People have the right to be gay
Presidential candidate and retired neurosurgeon Ben Carson made news when he opined in a television interview that homosexuality is a choice, because sometimes men go to prison straight and come out gay. Carson’s remarks caused a media firestorm. For many on the left, homosexual behavior must always be innate, and the right must never, ever say that it is a choice. If it is a choice, then homosexuality is not the same as race, which is determined by accident of birth, and therefore would not qualify for certain anti-discrimination laws. Choice implies moral decisions as well.
Despite the usual liberal outrage, the latest polls show Americans split down the middle on the issue, with about 40 percent equally agreeing to either the choice or no choice options.
Unable to find the “gay gene,” deterministic advocates point to brain scan studies, which purported to show differences in the structure of the brain between gays and straights. Some claim whether a person is gay or straight is determined by whether the brain is left hemisphere or right hemisphere dominant. But the same technology can show that Carson’s beliefs are also innate, and not a choice. Brain scans show where the blood rushes in the brain when presented with different stimuli. Conservatives are more fascinated by, but squeamish about, gross behavior, and place a higher value on purity and order than liberals. Conservatives process information through the parts of the brain that deal with fear and threats. Liberals process information through an area of the brain that deals with empathy rather than risk.
Carson and other conservatives who link homosexuality with behavior like bestiality can’t help themselves because their brains tell them to. Likewise, liberals are more likely to believe that negotiations with Iran will produce a positive outcome because their brains command them to.
As a libertarian, I defend free will and am put off by too easy a deterministic outlook on life.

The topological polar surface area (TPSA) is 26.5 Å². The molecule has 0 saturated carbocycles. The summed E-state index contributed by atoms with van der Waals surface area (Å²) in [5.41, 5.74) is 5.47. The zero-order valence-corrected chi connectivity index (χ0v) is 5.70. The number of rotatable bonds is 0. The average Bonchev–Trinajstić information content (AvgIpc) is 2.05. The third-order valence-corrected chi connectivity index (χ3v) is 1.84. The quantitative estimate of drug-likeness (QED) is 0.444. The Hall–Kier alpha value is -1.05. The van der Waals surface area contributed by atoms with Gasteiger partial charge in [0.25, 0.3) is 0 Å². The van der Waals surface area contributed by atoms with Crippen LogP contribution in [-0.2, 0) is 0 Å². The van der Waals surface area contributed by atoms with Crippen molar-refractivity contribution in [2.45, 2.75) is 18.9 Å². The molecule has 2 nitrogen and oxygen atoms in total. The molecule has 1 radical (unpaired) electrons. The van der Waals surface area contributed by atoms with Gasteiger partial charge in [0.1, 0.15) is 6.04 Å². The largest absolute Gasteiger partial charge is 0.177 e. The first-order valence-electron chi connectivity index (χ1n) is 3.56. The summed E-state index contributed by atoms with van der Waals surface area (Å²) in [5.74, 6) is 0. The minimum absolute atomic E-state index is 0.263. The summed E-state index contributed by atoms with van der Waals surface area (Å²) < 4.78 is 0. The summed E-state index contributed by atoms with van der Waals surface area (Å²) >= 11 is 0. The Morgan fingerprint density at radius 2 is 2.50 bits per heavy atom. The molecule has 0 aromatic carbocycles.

Brain scan studies that purport to show permanent damage or alterations to the brain caused by drug addiction are coming under fire. It is becoming more accepted that drug use is not simply a matter of how chemicals are processed in the brain, and in most cases does not permanently alter brain structure.
The reasons are the “rat park” experiments, the experience of the Vietnam War veterans’ heroin addiction, and the experience of drug decriminalization in Portugal.
Early studies that showed how laboratory rats, given a choice between water laced with cocaine and just water, always chose the drug-laced liquid, even shunning food and starving to death. Drug warriors believe people become addicted because the drug irreversibly takes control of the brain. However, the “rat park” experiments show that the same rats, given companionship and other behavioral options in a rat friendly environment, actually drink the plain water, and avoid the cocaine.
The experience with heroin-addicted Vietnam veterans surprised us, because once home in America, the vast majority of the veterans simply stopped using heroin. The decade-long experience with drug decriminalization in Portugal shows us that even hard drug users, if given more options than prison and compulsory therapy, can and do quit their drug use.
It is too early to answer the nature/nurture question because of brain scans. We do not know for sure what causes drug addiction, political beliefs and sexual orientation. We do know that acceptance and toleration, human connectivity and choice are still the best ways to live with those who think or behave differently than we do.